Please Stand By

Please Stand By

New beekeepers who’ve never been here before might be better off checking out my Beekeeping Guide or my videos of Practical Beekeeping Tips before venturing further.

I’m in the process of rewriting or deleting every single thing I’ve posted to this blog since 2010. It will likely to take me a long time, especially tracking down all the photos that no longer show up. I’m a one-man band here with a full-time job that isn’t beekeeping or writing about beekeeping (though I would take a huge pay cut to do this for a living). I’m aiming for sometime in 2019 to get back to business as usual on this blog, whatever that is. It might not be until December 31st in 2019, but sometime in 2019, I’ll be be back.

As of December 11th, 2018, I’ve deleted, rewritten or tweaked everything from May 2010, Assembling My First Beehive, to March 2011, It’s Pooin’ Time.

I will update this post from time to time as I continue to plough through it all.

November 25th, 2018.

Two years ago today, my little Honda Fit got smacked big time by a pick-up truck, by a driver who it seems was texting on their phone at the time, and I got a big ol’ concussion out of it. It left me with light and sound sensitivity that kept me in bed with the blinds closed for six months, unable to watch TV or look at any kind of screen, listen to music, read a book, or socialize with friends. You could say I lived in a cave for six months, and when I crawled out of it, some of my friends had kids, Donald Trump was president, the world was surreal. I had nine months of physiotherapy, nine months of not being able to work or do anything that resembled ordinary life, including taking care of my bees. That’s why I haven’t been around for a while.

I’d say I’m about 95% back to normal now. The other 5% was transmogrified into something other worldly that I might write a book about some day, just to get it off my mind. But suffice it to say that today, I’m okay.

I kept a low profile after my accident, and I liked it so much that I don’t think it’ll change any time soon. Don’t take it personally if I don’t return your calls just yet or sign onto any beekeeping associations or other beekeeping groups. None of that is for me right now, but I’ll be around. See ya.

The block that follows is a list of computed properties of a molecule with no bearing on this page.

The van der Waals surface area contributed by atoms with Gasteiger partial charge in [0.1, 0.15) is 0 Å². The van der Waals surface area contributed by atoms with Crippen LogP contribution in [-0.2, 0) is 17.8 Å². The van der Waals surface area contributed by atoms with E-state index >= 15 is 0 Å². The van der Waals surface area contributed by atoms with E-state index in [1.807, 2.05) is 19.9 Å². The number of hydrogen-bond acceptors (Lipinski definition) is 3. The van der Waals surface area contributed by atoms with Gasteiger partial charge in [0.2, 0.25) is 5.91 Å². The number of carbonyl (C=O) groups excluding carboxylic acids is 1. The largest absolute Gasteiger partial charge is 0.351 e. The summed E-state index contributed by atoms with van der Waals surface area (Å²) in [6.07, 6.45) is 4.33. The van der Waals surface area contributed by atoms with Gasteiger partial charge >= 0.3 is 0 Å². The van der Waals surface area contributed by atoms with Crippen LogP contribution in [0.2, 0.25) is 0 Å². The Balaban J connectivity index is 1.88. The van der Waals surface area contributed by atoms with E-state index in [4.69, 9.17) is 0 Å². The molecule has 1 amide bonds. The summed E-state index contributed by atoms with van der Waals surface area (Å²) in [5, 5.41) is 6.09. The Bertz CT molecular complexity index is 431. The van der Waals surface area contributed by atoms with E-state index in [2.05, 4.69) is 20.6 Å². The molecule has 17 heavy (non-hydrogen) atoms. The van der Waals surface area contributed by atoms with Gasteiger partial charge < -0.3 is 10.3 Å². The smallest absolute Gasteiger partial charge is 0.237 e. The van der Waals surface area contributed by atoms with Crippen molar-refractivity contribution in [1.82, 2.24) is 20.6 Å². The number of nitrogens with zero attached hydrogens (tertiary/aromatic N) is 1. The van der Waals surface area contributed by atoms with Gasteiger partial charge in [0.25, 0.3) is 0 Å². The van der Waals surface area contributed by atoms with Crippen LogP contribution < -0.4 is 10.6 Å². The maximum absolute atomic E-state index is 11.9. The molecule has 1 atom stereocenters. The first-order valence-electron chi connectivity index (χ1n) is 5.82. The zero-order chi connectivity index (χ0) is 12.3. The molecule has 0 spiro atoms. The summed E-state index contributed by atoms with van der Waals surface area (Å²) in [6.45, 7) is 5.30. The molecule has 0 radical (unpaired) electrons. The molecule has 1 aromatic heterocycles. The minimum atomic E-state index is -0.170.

6 thoughts on “Please Stand By

  1. Alls good, nice to hear you’re on the mend…somewhat. It’s a long process, takes time. Getting back to your bees maybe “medicinal “…..they are all about time.
    Take all you need.

  2. Hi Phillip, So happy to hear you are on the mend and now have a goal in sight. Also happy you will be back
    sharing bee stuff in the near future. I started beekeeping 6 years ago this coming May and your site
    was one of the ones that helped me as a new beekeeper. Can’t wait to hear from you and your bee girls
    once again. Happy Holidays and Happy Healthy New Year. Lynn A. In NE PA.

  3. So happy to hear you are ok. My husband and I enjoyed your blog. Stay well from the old folks in New Brunswick.

  4. I just started subscribing after I saw your write-up to show to make sugar bricks without heating for winter feeding… I was concerned about the Methylfurfural (sp.?) too like you. I just fed my two colonies this afternoon, it got to the mid-50’s here in NJ. I liked your youtube videos on it too, please don’t erase. After I retired at age 65, I decided to take up ice-skating, and have had 3 concussions, so I gave it up, and, incidentally, sold my motorcycle. But I’m getting to be a better beekeeper. Which brings me to the question: Why erase any blogs?

  5. Clayton — I’m deleting any blog posts that might contain wrong or misleading information, which is likely with many of my older posts when I didn’t know what I was talking about half the time.

    The sugar bricks — I like them because they’re cheap and easy to make and easy to install in my hives, and considering that every other type of sugar feeding that requires heat can produce hydroxymethylfurfural, which kills honey bees, well, it seems like the safest way to feed them. On warm days, the bees sometimes take pieces of the hardened sugar and drag them out of the hive like dead drones, but most of the time, from what I’ve seen, if they’re hungry and it’s cold, they’ll eat it. Here’s some info on hydroxy—whatever it’s called:

    As for the ol’ concussion, I’ll probably never go skiing again or take up boxing. I haven’t been able to run or jog since my concussion because the vibrations from my feet hitting the ground… do bad things to my brain. I couldn’t walk around my house for the first six months after my accident without going into a neurological tailspin. It was a scary ride there for a while, but I’m much better now. That being said, I can think of betters way to spend nine months of my life.

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